The Current's Rock and Roll Book Club: Darryl 'DMC' McDaniels

Sean McPherson reads DMC's memoir
Sean McPherson reads DMC's memoir (Jay Gabler/MPR)

Ten Ways Not to Commit Suicide by Darryl "DMC" McDaniels functions as a self-help book with a dose of music biography lumped in to make it an enjoyable read. Without much decoration, DMC writes from the heart about the pain of watching your group founder commercially, feeling creativity muzzled by controlling alpha members of the crew, and mixing it all with a daily drinking routine that includes a minimum of three 40-ounce beers.

The Run-DMC cofounder writes like a guy who's been through too much therapy to waste anybody's time with indulgent asides or self-congratulatory bull. This book is all about what comes after the honeymoons in life: the 29th day of rehab, the fourth album after the third one tanked, the second meeting with your birth parents. It's a story of the resolve it takes to exist in the face of pain.

There are millions of people on Earth who were raised on Run-DMC's music. This book might work for them: there's some gems, there's some good liner notes fodder. But the real audience of this book is for anyone who has been hurting in life, got to a better place and slipped again. It's a tribute to DMC's courage and resolve that he can tell his story confidently and proudly, and look at where he came up short with no existential baggage.

I was drawn in by DMC's refusal to let his identity as "that rapper guy" hinder him from exploring new opportunities. Any layer of b-boy Teflon that we might imagine DMC sporting is chipped away in this memoir. He outlines his nervousness with grabbing the mic in public, his struggle in asserting himself with his group, and finding salvation in the Sarah MacLachlan song "Angel."

DMC comfortably breaks down the myth of the hardcore MC who faces all signs of adversity with otherworldly bravery. DMC reminds us that the fronts we all put up ultimately protect us from gaining a real connection with the people in our lives. At every turn DMC writes much the way he raps: straightforward, honest, and with the clarity (though not the monotony) of a grocery list. I was excited to crack a joke about a rapper falling in love with Sarah MacLachlan's music — but the reality is, whatever song got him through a trying time isn't for me to judge. If DMC is past the stigma of talking about mental health, about self-care, about identity struggles...who the hell am I to poke fun?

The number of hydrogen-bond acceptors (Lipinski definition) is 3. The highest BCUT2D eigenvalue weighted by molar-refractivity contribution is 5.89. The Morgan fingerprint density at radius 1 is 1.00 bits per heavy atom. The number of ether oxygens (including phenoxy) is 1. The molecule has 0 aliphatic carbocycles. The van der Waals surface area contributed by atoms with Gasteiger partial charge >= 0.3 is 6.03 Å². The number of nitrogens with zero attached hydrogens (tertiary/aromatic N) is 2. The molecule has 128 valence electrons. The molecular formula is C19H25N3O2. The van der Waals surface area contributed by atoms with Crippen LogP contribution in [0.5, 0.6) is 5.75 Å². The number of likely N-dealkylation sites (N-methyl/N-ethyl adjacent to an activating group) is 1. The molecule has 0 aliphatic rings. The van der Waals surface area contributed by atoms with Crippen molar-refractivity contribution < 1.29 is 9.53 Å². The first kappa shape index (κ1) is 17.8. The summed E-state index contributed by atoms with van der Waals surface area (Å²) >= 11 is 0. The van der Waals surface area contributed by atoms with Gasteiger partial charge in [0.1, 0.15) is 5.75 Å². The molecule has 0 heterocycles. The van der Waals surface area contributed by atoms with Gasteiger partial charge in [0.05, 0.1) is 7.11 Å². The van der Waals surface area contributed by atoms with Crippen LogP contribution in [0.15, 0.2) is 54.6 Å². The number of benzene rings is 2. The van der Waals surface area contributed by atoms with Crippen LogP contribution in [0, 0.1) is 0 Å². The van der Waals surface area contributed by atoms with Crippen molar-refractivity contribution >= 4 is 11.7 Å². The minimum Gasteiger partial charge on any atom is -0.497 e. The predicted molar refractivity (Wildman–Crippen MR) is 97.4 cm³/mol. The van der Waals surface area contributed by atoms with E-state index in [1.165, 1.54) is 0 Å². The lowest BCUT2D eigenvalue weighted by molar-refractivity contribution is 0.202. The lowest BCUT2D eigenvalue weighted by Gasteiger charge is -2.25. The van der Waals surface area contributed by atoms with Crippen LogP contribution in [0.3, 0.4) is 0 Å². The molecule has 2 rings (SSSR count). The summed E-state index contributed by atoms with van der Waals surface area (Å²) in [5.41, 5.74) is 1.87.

This book confirms that being a famous rapper doesn't solve much in regards to internal demons. Life is painful and once you get rid of your most damaging coping mechanisms, you still have to engage with whatever you were trying to cope with in the first place. But DMC does a service to a group of folks who rarely hear one of their own talking about self-care: men.

I know attention in recent years has been given to how taboo the topic of mental health is among black men, but as a white man I see it in my white world too. We're often afraid to work on ourselves — maybe because we're afraid of failing, but also because we're afraid of succeeding. A good coping mechanism is a scary thing to mess with. The most inspiring part of DMC's book, to me, was his honesty about his failures. He lived his life for the benefit of others, and he's not going out like that.

Run-DMC rocked the biggest stages on Earth by treating them like it was a neighborhood jam in Hollis, Queens. On stage and on record, they came off larger than life by being true to life. As a young kid in Massachusetts I felt closer to Run, DMC, and Jam Master Jay than I did to the stylized members of Bon Jovi, Def Leppard, and even Digital Underground. I felt like it was just the size of the speakers and the sneakers that differentiated me from the guys in Run-DMC.

This book continues that flattening of the hierarchy between star and listener. DMC's mundane struggles to stop drinking, to start voicing his opinion, and to be a proud member of his adopted and birth families are the farthest thing from star-studded. DMC has faced struggles I haven't and reached heights I haven't — but ultimately, he's a man who wants to be a good husband, an artist who touches fans, and for God's sake, a man who lives in a world where no one cuts off "Angel."

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